Deciding to Adopt with Reluctant Relatives

You're ready to adopt, but your spouse or relatives aren't so sure. What should you do?

reluctant relatives

How Can I Persuade My Spouse to Adopt?

Many, many couples are deeply divided about adoption. Marriage counselors and social workers say the reluctant partner is usually the male, whose concerns may range from simple ambivalence about parenthood in general to specific concerns about loving a child who’s not related by blood. Most of the couples who were initially divided say that spending time with adoptive families—especially watching adoptive dads with their children—eased the reluctance, but you must also work through the issues within the framework of your own marriage.

  1. Acknowledge your spouse’s concerns and fears.
  2. Air and discuss the differences between you, rather than trying to cover them up or smooth them over.
  3. Maintain balance in your discussions between the reasons for your spouse’s resistance to adoption and your reasons for wanting to adopt.
  4. Don’t take a spouse’s initial reaction as the final word. When a subject is emotionally charged, people often say things they don’t really mean.
  5. Give a spouse time and space to consider issues as they arise; recognize that people approach change at different speeds.
  6. Don’t expect your spouse to react to developments in the adoption process the same way you do.
  7. Find a support group of other couples considering adoption. Hearing that they, too, have reservations may help both of you.
  8. If your spouse isn’t providing the support and encouragement you need to cope with the adoption process, then seek support from a sympathetic friend or relative.
  9. See a marriage counselor if you have trouble navigating any of these issues. A reluctant spouse may hear questions and advice better from a neutral observer.

My Parents and In-laws Hate the Idea of Adoption—Can We Go Ahead?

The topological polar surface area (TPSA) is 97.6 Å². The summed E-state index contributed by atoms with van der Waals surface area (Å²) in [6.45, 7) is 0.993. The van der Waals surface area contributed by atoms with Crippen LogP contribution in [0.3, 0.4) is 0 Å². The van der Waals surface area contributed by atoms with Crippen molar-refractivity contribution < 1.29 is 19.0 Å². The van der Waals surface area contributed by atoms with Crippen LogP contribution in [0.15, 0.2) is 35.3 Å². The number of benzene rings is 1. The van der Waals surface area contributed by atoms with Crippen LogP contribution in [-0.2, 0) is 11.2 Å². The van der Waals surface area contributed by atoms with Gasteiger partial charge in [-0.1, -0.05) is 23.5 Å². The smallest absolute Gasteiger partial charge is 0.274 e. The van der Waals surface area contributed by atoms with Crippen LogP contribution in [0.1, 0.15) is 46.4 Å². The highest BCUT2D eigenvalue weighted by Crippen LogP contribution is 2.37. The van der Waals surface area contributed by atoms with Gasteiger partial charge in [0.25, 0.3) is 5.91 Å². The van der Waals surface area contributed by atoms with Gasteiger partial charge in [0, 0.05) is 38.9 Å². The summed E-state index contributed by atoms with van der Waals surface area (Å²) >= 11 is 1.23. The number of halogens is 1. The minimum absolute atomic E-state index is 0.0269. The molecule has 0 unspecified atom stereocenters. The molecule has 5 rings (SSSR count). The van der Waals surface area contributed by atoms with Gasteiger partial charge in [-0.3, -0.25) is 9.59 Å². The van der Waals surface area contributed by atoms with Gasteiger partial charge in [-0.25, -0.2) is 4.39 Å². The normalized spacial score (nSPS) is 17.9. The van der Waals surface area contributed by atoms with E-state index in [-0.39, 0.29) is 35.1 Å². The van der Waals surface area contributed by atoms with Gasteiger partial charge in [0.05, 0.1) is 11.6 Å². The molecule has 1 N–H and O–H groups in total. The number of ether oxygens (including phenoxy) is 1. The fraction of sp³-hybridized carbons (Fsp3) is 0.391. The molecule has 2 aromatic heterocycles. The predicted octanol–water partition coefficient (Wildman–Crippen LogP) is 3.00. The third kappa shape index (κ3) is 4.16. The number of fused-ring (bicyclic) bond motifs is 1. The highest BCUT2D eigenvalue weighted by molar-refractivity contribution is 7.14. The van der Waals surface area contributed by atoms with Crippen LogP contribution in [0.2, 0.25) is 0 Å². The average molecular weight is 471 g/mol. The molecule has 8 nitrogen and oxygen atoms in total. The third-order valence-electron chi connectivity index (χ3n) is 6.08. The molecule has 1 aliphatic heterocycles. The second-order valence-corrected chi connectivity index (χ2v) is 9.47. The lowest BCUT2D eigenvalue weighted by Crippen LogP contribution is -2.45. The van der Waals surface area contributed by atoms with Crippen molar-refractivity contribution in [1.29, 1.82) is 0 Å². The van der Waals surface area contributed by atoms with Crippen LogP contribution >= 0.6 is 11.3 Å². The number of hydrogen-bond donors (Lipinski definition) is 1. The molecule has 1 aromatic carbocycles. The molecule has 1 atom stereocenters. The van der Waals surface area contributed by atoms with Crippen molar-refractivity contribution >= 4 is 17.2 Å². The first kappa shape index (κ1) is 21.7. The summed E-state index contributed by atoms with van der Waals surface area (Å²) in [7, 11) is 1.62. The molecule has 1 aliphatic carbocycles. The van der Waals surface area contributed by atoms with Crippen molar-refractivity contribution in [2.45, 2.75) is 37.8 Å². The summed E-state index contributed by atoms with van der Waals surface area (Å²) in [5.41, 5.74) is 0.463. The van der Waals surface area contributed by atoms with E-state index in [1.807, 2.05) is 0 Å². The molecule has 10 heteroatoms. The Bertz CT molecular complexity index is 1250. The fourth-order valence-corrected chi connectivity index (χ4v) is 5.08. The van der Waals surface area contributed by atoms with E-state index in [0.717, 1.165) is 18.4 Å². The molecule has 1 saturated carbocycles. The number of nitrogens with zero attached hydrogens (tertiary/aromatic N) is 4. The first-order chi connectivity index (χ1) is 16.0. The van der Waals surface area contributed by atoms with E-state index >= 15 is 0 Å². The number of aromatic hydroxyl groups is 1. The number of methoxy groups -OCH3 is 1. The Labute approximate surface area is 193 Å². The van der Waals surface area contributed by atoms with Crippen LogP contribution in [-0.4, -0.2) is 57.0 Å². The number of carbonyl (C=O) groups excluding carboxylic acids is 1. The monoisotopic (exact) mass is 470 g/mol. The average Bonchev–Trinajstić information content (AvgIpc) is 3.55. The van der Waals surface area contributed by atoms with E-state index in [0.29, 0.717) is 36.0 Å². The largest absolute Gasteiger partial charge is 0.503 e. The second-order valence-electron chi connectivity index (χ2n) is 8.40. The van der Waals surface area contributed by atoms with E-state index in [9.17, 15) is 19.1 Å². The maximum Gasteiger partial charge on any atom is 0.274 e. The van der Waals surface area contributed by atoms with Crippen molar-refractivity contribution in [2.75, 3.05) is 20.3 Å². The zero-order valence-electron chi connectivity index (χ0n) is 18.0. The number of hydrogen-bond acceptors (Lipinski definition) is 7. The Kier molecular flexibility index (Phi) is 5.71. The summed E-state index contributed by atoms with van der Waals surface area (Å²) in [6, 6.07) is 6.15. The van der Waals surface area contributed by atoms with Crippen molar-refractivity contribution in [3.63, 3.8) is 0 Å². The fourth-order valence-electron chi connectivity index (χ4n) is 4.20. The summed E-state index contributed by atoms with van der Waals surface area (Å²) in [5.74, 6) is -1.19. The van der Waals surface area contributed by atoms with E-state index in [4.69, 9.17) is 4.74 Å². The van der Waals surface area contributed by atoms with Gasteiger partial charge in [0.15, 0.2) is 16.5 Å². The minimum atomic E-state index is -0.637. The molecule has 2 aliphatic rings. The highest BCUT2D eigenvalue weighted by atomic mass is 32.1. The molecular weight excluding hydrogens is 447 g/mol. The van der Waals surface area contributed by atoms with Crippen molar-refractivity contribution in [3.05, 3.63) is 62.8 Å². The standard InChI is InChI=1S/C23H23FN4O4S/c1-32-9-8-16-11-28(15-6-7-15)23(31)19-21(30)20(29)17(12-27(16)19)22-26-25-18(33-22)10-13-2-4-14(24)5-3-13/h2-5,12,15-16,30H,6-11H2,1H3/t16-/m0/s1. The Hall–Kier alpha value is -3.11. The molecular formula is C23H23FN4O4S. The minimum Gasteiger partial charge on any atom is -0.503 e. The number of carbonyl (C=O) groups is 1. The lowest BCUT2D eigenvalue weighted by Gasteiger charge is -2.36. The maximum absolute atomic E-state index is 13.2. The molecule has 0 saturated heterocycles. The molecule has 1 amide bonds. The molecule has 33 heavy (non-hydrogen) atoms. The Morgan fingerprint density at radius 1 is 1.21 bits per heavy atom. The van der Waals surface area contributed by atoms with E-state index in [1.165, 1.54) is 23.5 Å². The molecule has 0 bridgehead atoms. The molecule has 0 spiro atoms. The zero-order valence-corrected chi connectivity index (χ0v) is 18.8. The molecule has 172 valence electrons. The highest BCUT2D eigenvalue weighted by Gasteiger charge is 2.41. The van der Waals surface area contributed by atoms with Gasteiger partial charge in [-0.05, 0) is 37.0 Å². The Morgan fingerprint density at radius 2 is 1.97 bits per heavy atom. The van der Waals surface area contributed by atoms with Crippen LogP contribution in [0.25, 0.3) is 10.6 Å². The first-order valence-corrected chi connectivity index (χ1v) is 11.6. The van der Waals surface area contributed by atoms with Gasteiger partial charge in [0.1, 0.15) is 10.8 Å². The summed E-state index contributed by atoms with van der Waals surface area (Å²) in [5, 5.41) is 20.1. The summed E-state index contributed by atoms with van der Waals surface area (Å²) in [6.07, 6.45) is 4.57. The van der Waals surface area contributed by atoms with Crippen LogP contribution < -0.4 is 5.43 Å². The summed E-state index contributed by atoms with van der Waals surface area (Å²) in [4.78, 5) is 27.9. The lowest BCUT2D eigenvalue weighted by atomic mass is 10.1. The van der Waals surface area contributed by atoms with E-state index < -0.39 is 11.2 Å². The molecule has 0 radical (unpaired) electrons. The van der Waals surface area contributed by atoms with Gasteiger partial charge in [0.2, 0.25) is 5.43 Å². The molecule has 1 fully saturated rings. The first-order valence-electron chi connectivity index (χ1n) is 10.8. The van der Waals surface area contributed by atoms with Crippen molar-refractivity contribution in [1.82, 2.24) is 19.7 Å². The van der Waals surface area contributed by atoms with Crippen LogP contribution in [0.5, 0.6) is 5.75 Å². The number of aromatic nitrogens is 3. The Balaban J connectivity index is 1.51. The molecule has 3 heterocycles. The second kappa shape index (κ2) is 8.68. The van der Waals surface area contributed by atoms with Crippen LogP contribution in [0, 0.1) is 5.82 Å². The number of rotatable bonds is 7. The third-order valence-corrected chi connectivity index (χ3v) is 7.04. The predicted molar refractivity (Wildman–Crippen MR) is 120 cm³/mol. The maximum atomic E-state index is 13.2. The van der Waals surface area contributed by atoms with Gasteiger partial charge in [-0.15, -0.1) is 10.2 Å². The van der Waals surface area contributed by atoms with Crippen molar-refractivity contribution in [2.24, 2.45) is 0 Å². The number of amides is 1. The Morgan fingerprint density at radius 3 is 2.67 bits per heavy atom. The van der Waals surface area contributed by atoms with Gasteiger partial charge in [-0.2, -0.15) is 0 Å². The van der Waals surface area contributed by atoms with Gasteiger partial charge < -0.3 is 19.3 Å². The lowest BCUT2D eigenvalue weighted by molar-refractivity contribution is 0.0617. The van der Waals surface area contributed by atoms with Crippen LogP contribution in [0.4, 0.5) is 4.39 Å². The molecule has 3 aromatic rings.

Lots of Adoptive Families readers report that at least one grandparent was opposed to their adoption. Some can’t give up the idea of biological grandchildren; others even insist that any child placed for adoption must be a “bad seed.” Most parents report that the concerns disappear as soon as the child is home, but occasionally grandparents (and other family members) simply never come around. Only you can decide if building your own family is worth the possibility of rupture with other family members.

“When we told our families we were adopting, everyone appeared to be excited. Over the next few months, the topic of conversation veered toward our open adoption plan. My sister-in-law began asking questions, which I welcomed, at first. However, once I gently tried to educate her, she became defensive, opinionated, and downright mean, telling me that, because I’m not a mother, I couldn’t possibly understand what information children should and should not be privy to. I reminded her that, because I was adopted, I know it is helpful to be open and honest with a child about their adoption story. Even with facts readily available, my sister-in-law still has a negative opinion about adoption, and I don’t think there will ever be a positive breakthrough.” —Michele

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